A lot of work. But the reward is a fabulous lemon tree that produces lemons, smells wonderful, looks pretty, and is a cool thing to share with friends.
The Meyer lemon is not a lemon per se: It’s a cross between lemon (about 80 percent of its DNA) and mandarin orange (about 20 percent of its DNA). So the fruit are larger and a bit less tart than common lemons. Meyer lemon trees were brought to North America from China in the early 1900s by a man named Meyer, and they fruit all year long in our sub-tropical climates. They grow outdoors all year long in zones 8 and above. Those lucky 8-and-abovers.
And this gift from my Mom has inspired me to try growing my own lemon tree from seed again. So today I picked up four lemons and a small seed starting tray. It can’t hurt to plant all the seeds, put them out in the sun, bless them, and leave them all summer. I don’t ever expect to meet with another beast of a lemon seed like that one I planted years ago. But maybe I can get a few trees going, and we’ll take it from there. Lemon trees are the best.
The vegetable garden is getting off to a great start, and I solemnly believe it’s the fish emulsion I’ve been applying. The russet potatoes are growing like mad, and I have to earth them up again this week. I think we’re going to have a truck full of potatoes in autumn.
The watermelon is doing wonderfully so far. I really hope we get fruits from those plants, which are being trellised this year. I’ve never trellised melons before. Tomatoes, cucumbers, green beans, squash, and sweet peppers are just shooting up.
The latest kale is almost ready to eat, and I planted another Italian parsley bed. The garlic is over four feet tall now. I think we’re going to have early garlic. We pulled up and composted a lot of arugula, which went to seed overnight. Boo. The potted hot peppers, basil, lemon verbena, and parsley are going strong.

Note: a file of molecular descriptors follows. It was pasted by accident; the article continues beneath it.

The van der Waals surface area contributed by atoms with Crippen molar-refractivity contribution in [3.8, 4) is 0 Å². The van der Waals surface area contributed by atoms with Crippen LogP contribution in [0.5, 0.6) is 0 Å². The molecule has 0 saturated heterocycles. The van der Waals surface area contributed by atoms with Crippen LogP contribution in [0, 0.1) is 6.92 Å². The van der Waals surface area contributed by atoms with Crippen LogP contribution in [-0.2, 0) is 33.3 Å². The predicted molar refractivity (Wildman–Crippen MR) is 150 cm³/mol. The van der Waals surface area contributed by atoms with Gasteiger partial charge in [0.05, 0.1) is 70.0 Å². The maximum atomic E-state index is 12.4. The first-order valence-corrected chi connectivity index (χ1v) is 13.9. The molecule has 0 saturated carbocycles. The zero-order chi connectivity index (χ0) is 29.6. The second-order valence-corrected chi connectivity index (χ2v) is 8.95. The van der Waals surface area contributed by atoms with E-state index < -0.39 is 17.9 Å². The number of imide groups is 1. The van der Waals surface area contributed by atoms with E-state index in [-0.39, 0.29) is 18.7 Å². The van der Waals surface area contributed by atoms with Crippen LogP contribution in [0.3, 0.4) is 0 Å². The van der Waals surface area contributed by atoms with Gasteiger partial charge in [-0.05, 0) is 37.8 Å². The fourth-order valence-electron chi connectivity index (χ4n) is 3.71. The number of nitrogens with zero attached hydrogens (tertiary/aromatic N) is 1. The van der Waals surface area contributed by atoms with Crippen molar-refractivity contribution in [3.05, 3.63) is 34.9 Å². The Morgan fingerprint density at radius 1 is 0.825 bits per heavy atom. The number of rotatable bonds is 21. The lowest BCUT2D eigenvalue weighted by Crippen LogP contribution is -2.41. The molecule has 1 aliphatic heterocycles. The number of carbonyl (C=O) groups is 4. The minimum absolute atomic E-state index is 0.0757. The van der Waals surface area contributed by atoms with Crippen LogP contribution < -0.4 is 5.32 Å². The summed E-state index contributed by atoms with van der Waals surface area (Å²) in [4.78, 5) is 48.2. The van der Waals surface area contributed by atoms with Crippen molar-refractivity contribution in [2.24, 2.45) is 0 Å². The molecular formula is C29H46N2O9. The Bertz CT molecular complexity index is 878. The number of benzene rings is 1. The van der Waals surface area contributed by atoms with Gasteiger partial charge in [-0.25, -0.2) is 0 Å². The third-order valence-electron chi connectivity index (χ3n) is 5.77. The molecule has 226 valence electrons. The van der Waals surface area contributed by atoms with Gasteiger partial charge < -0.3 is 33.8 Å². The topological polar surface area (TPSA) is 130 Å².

As an experiment, I threw a few watermelon seeds in a compost pile. Just want to see if watermelon can grow in compost. I’m pretty excited about it. I planted a couple more tomatoes near the kitchen window. The food garden is my favorite thing in the world, but having some extra sun-warmed tomatoes just outside the kitchen window makes life great.
On the food front, I’m making some orange-pomegranate, agave-sweetened sun tea today. We made some amazing cumin black bean burgers over the weekend. I picked up some smoked paprika on a friend’s recommendation and am looking forward to trying it. I also scored some roasted cumin, chipotle vegan mayo, chopped organic coconut, a flax and chia seed mixture, Pu-erh tea, four Ataulfos mangos, and a potent green superfood powder that is made here in Connecticut. Our wedding anniversary is in four days, and this weekend, my husband wants to try a new restaurant to celebrate. He’s the best, and I’m blessed.
One last thing, and this is for the sun worshippers. There’s a brand of coconut bar soap called Skin Trip. I used Skin Trip coconut body lotion years ago, but have since replaced that with pure coconut oil after a shower. I just tried the soap. It’s super creamy, lathers gently, smells coconut-groovy, and soothes skin that has been out in the sun, is organic and made with kindness. A bar is about $5, but it lasts. Two green thumbs up to Skin Trip brand!